We are scheduled to begin installation in the San Luis Valley—our first location—in mid-September 2018
Our engineer, Ron Olch, has spent over six years and written 60K +lines of code and done a masterful job developing these sophisticated software programs and the hardware interface. All of this work over with an intensive four-year effort. The UFODAP team is excited and eager to finally become operational so thank you for your interest and for YOUR kind support!
The San Luis Valley is the largest alpine valley in the world. It is also the largest and highest freshwater aquifer in North America. Teams from the Smithsonian Institution and other scientists have been gathering evidence of human habitation at various sites in the valley for decades, and it is established that the meadows west of the Great Sand Dunes been visited by humans for eleven thousand years. Breathtaking spear points have been found with mastodon tusks from some of the last remaining herds.
Below the dunes, the 4,000 square mile, semi-arid desert SLV floor is perched at an average elevation of 7,600 feet, over a mile-and-a-half above sea level. The vast valley floor averages less than five inches of rainfall per year. The valley’s entire wishbone shape, over 130 miles long, is ringed by majestic forested mountains that soar skyward on all sides.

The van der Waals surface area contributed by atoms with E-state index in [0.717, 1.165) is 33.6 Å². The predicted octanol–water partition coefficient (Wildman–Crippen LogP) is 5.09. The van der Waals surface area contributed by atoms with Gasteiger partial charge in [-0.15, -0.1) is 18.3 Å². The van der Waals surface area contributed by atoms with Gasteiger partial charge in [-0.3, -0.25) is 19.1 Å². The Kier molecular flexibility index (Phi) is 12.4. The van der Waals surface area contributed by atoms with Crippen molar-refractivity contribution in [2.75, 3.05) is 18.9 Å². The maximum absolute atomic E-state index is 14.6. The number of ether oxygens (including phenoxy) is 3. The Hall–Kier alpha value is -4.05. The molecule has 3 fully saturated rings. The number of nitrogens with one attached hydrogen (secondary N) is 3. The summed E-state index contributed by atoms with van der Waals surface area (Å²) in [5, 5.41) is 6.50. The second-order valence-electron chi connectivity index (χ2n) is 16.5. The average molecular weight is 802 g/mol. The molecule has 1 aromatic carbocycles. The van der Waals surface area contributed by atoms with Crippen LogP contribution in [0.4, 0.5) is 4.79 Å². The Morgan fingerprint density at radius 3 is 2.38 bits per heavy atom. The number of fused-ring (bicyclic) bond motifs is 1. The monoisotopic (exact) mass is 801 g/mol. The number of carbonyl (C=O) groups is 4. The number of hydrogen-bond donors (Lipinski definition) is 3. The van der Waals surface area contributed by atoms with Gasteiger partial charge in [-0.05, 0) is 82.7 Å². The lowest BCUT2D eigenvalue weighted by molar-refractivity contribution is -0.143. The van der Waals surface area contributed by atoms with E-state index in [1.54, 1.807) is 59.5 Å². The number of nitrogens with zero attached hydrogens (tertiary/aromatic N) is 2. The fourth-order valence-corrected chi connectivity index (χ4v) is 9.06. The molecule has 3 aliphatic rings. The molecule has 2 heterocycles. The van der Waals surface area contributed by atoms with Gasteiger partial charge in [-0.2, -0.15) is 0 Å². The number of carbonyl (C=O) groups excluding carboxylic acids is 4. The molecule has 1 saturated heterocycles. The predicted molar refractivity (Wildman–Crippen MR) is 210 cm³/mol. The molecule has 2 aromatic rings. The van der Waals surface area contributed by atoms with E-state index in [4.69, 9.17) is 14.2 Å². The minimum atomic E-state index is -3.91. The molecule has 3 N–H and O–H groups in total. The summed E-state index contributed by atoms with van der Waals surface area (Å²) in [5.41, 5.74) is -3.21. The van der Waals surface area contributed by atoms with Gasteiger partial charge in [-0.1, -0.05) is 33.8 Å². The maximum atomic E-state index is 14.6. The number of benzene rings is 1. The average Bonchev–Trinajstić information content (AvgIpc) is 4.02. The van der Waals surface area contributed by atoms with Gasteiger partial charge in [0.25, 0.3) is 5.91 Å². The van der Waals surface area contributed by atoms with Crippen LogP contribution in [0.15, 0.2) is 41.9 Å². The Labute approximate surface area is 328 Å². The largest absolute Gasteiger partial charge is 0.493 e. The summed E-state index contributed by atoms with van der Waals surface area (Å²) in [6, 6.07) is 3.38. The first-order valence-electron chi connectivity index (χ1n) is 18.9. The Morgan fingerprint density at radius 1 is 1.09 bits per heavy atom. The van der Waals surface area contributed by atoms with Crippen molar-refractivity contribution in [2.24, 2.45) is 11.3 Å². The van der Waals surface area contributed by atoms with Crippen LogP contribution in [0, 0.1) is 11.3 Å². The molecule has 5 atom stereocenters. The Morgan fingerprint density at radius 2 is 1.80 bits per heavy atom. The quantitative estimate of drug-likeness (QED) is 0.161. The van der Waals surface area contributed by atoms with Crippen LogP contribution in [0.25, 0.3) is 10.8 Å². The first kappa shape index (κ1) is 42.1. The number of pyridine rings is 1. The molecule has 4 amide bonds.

Behind the Great Sand Dunes, to the east, stands a solid wall of rock soaring to heights of over 14,000 feet, the imposing Sangre de Cristo Mountains or Sisniijiini (‘black Sash Medicine belt’) in the native Dine’ tradition. This cluster of promontories at the valley’s midpoint, called the ‘Blanca Massif’ for convenience, contains the valley’s highest mountains. This 25 square-mile jumble of peaks stand like a host of brooding sentinels. For thousands of years, Blanca Peak and its lofty neighbors have been the focus of Native American myth and tradition and this stretch of the Sangres is rumored to contain doorways or portals into another realm where “all thought originates.” 12 different Indian (Southwestern, Great Basin and Plains) tribes shared what was considered a sacred “bloodless” valley; location of the “Sacred Mountain of the East” and the Sipapu, or “place of emergence.” Indeed, the area of the Sangres around the dunes appear to be ground zero in the mysterious SLV as does this stretch of the range. The Sangres are the longest continuous mountain chain in North America. The southern end of the valley is dominated on its eastern side by the Sangres’ Wheeler Peak, the highest mountain in New Mexico located just east of Taos, NM.
The entire western side of the SLV is bordered by the older San Juan Mountains, which rise above a labyrinth of deep valleys and roaring rivers to their west. The famous Rio Grande River originates here in the San Juan Mountains, just west of the SLV near Creede, Colorado. From there, it snakes its way into the valley’s midpoint and then heads southward to the Gulf of Mexico.